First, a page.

The clocks go back an hour on Sunday (27 October), which means we get an extra hour in bed. But how does this affect our bodies and wellbeing in the long term?
Get ready for some seriously short days and long, dark nights: the clocks go back an hour on Sunday 27 October. We’ve already looked at how to make the most of that extra hour of sleep, and we’re always on hand to dish out some seriously helpful sleep tips.
Because, we all know that it’s around this time of year that many of us start to feel sluggish, gloomy and, in some cases, depressed. The medical term for this is Seasonal Affective Disorder (SAD), which is often caused by the drop in temperature and disruption to sleep patterns.
But the effects of these changes are also described as being ‘social jet lag’, because it can leave you feeling like you literally have jet lag.
What is social jet lag?
Historically, people’s body clocks have been aligned with the rising and setting of the sun. Our internal body clocks (circadian rhythm) are reliant on external clues, with light being a crucial factor in shaping healthy and balanced body clocks. This affects our sleep patterns, mood and wellbeing. So, when this is disrupted, we can feel tired, confused and groggy – a lot like jet lag.
What causes social jet lag?
When the clocks go back an hour in October, we lose a daylight hour each day. The temparture also drastically drops at this time of year. The World Health Organization reports that, as a result of both these factors, we spend up to 90% of our time indoors. Also, over half (51%) of UK respondents in a recent global YouGov survey revealed that they only spend one hour or less a day outside. This means that your body clock could be at risk because it is not receiving the clues it needs to send you to sleep. In the long run, this can disrupt our circadian rhythm significantly.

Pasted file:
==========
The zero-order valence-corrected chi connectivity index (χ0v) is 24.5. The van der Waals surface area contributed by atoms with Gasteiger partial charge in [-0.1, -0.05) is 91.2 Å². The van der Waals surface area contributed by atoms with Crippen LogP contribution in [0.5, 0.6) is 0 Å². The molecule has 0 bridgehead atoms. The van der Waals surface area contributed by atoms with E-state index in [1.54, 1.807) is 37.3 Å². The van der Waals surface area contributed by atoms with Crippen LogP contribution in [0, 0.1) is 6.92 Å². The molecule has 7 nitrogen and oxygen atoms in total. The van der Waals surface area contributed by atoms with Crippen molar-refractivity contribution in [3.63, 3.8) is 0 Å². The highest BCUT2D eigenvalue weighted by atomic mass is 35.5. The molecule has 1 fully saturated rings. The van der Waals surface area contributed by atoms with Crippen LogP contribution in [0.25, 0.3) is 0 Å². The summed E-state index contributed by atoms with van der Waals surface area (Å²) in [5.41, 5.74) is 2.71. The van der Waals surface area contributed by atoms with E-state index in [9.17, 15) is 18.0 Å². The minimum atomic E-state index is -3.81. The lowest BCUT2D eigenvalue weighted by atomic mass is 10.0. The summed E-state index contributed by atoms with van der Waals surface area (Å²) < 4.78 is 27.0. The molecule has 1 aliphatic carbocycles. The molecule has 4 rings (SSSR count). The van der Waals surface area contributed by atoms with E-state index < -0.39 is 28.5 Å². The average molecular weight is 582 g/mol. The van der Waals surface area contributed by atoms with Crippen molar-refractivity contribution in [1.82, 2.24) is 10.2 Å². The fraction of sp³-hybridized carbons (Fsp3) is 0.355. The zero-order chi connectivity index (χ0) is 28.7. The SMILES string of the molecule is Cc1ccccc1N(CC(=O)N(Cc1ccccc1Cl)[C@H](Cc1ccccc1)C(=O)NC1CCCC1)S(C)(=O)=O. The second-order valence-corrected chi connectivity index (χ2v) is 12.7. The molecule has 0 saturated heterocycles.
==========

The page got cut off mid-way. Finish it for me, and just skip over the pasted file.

In more research shared by VELUX, Steven Lockley, Associate Professor of Medicine, Harvard Medical School Neuroscientist explains: “Exposure to light-dark cycles is an absolutely crucial part of our biology and that’s due to the role of light in resetting our circadian clock each day. It resets our clocks to be in tune with environmental time, and light is the primary time-cue.”
How to overcome social jet lag
Ensuring you spend more time outdoors during daylight hours and being strict with your sleep routine are the two obvious but essential steps here. But, as we all no-doubt know, they are both easier said than done.
Here are some tips to help:
- Try walking part of your route to work; get off the tube a stop earlier and plan to travel the last bit of the journey through green areas.
- Try to take your lunch break and sit outdoors to get some natural light whenever possible. If there isn’t an obvious place right by your office, have a stroll and see if you can find a nice spot in a nearby park (and wrap up warm!).
- Reduce your screen time on your phone and smart devices before bed.
- Invest in a SAD lamp to imitate natural light when falling asleep and waking up.
- Let as much natural light into your home as you can, and position your seating spaces next to windows.
If you are dealing with anxiety and depression related to SAD, please visit Mind for more information or contact The Seasonal Affective Disorder Association via firstname.lastname@example.org.